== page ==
- centralize: strip away most of the complexity of the client/server modern web by removing that distinction as much as possible.
Luckily for us, the ecosystem has been building the foundations of a very solid stack that we can build on top of:
- WebAssembly/WASM: a portable binary-code format and text format for executable programs & software interfaces to enable high performance applications on web pages and other environments
- Emscripten(https://emscripten.org/): an Open Source compiler toolchain to WebAssmbly, practically allowing any portable C/C++ codebase to be compiled into WebAssembly
- Pyodide(https://pyodide.org/)/python-wasm(https://github.com/ethanhs/python-wasm): Python implementations compiled to WebAssembly
As Python found its success standing on the shoulders of giants and building out of the excellent work of many people, we can do that too!
One of our highest goals is to make programming and the web a friendly and hackable place where anyone can create interesting things and still have fun.
As hinted above, the presentation layer of the modern web is really powerful and actually not bad, if you know what to do. That means that either you've been doing this for some time or that you'll have to spend a considerable amount of time learning. Even then, that ecosystem moves so fast that is often hard even for experts to keep up.
Instead, we want a system that:
- offers a clean and simple API
- supports standard HTML
- extends the HTML elements with custom components that are opinionated and predictable (do fewer things but do it "as you'd expect it")
- is extensible and offers an easy way for users to define their own new components
To do this, PyScript defines a series of new HTML tags (web components). For instance, to write a simple program, one can just use the
<py-script> tag and write Python code inside the tag itself
or, alternatively, pass the source file directly
PyScript will read that code, run it on a python interpreter and handle the output accordingly.
If I need to load (install) additional modules and packages needed by my application, I can just use the
<py-env> tag to specify my environment requirements
To add a REPL-like component to create an interactive experience, one can just use the
<py-repl id="my-repl" auto-generate="true"> </py-repl>
and it'll create a widget like the one below, that can be used to access everything loaded and executed by the other tags we mentioned before, such as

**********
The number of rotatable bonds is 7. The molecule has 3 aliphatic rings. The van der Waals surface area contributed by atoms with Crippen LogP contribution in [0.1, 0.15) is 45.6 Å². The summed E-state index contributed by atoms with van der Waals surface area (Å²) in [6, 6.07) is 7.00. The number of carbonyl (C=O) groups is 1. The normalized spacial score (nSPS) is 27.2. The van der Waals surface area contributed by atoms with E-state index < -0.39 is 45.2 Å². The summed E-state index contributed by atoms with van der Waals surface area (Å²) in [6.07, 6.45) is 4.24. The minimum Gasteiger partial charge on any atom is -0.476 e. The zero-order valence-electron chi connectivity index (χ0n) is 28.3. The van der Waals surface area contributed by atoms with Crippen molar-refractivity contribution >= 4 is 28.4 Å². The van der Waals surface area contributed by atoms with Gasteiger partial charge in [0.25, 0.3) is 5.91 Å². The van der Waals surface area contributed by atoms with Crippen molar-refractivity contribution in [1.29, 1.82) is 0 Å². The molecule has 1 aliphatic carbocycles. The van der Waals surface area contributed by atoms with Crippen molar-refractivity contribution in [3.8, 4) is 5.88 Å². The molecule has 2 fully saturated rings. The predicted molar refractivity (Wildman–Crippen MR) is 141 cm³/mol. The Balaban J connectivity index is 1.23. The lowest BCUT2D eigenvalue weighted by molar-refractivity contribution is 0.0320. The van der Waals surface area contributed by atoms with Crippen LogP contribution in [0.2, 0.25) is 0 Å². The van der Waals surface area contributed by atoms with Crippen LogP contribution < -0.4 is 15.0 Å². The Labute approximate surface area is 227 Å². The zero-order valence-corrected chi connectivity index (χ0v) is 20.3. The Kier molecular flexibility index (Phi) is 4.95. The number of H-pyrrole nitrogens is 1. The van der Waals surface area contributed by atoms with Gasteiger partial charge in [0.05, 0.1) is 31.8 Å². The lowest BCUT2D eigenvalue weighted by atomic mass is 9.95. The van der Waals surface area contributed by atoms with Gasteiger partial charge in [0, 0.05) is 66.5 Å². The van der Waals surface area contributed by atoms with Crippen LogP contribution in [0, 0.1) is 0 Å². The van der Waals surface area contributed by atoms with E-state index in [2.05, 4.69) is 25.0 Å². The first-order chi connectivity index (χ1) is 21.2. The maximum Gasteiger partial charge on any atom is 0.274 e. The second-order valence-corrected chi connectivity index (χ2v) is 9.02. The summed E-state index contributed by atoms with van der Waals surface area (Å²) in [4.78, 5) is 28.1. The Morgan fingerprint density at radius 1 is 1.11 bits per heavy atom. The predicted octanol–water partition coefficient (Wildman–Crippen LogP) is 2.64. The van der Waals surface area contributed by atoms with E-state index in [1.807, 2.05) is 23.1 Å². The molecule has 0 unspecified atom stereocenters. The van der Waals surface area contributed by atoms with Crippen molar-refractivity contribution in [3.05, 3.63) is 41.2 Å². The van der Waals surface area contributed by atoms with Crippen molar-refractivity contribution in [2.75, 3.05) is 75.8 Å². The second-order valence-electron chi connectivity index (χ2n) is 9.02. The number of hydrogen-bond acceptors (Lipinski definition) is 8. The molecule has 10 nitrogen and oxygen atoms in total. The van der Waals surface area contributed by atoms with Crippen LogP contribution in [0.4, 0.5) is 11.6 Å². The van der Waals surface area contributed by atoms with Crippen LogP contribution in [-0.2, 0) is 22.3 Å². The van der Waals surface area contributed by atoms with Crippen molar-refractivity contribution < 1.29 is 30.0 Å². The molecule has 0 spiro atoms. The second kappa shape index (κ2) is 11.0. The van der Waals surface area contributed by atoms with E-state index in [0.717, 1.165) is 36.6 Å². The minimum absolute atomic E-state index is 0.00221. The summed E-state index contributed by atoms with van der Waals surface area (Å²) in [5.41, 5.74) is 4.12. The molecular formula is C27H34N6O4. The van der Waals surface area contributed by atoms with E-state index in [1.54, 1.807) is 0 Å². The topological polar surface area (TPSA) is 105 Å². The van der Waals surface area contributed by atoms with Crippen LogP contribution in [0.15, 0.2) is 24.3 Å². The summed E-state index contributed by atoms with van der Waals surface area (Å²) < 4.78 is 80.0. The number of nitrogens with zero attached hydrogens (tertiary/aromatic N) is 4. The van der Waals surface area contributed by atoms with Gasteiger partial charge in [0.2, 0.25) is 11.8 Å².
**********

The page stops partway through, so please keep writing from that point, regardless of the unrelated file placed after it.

Since we already loaded pandas and numpy for you, try copying, pasting and running (by hitting the green arrow) the code below:
import pandas as pd
import numpy as np
s = pd.Series([1, 3, 5, np.nan, 6, 8])
The point is, that by registering new web components that are simple and very expressive and users don't need to waste their time learning css and other specific web dev technologies.
Where is PyScript today?
Today, April 30th, 2022, PyScript is just at its beginning and is very limited compared to the vision we have for the project. It's a demonstration that we can build the vision and the technology is mature enough for us to create a new way of programming, building, sharing, and deploying applications. Be advised that it's very unstable and limited, but it works and can be used to hack with and build experimental applications.
We hope to make progress fast and that in a few weeks/months, this post will be outdated :).
For more information about the available features and how to get started, visit the project documentation.
Where is PyScript going
One of the ways I like to think of PyScript is "the Minecraft for software development". A framework that provides basic blocks for users to create their own worlds [applications] or new blocks [PyScript components and widgets] that others can use. In that sense we want to build a framework that is:
- extremely simple and expressive
- feels familiar to users
- so users can create new widgets and share them with others
- so we can support multiple runtimes...
- ... and multiple languages ...
- ... that can interop with each other ...
- ... and yet be controlled to also create secure namespaces
- runs on both the browser and server/native side
In addition to all that, it's worth mentioning that with this project, we are exploring new horizons, and a lot of the old paradigms that are at the roots of "standard" server-side programming are not that untouchable anymore. For instance, I/O, network, and storage on the browser/client side are not the same as in traditional native systems. We'll save that topic for another post, but the point here is that we have the opportunity to innovate and explore, and that's what we want to do.
It's also worth mentioning that a lot of the core technology used to build PyScript is itself recent and very vibrant. As these technologies mature and expose new functionalities, we want to extend PyScript and take all the advantages we can get.
PyScript wouldn’t be here without the help of some incredible people. We’d really like to thank:
- Peter Wang, Kevin Goldsmith, Philipp Rudiger, Antonio Cuni, Russell Keith-Magee, Mateusz Paprocki, Princiya Sequeira, Jannis Leidel, David Mason, Anna NG, Maria Genovese, Katherine Kinnaman, Kent Pribbernow, Albert DeFusco, Michael Verhulst and Chris Leonard for the contributions to the project and helping spin it up
- Especial thanks to the Pyodide maintainers (Roman Yurchak, Hood Chatham and all the contributors)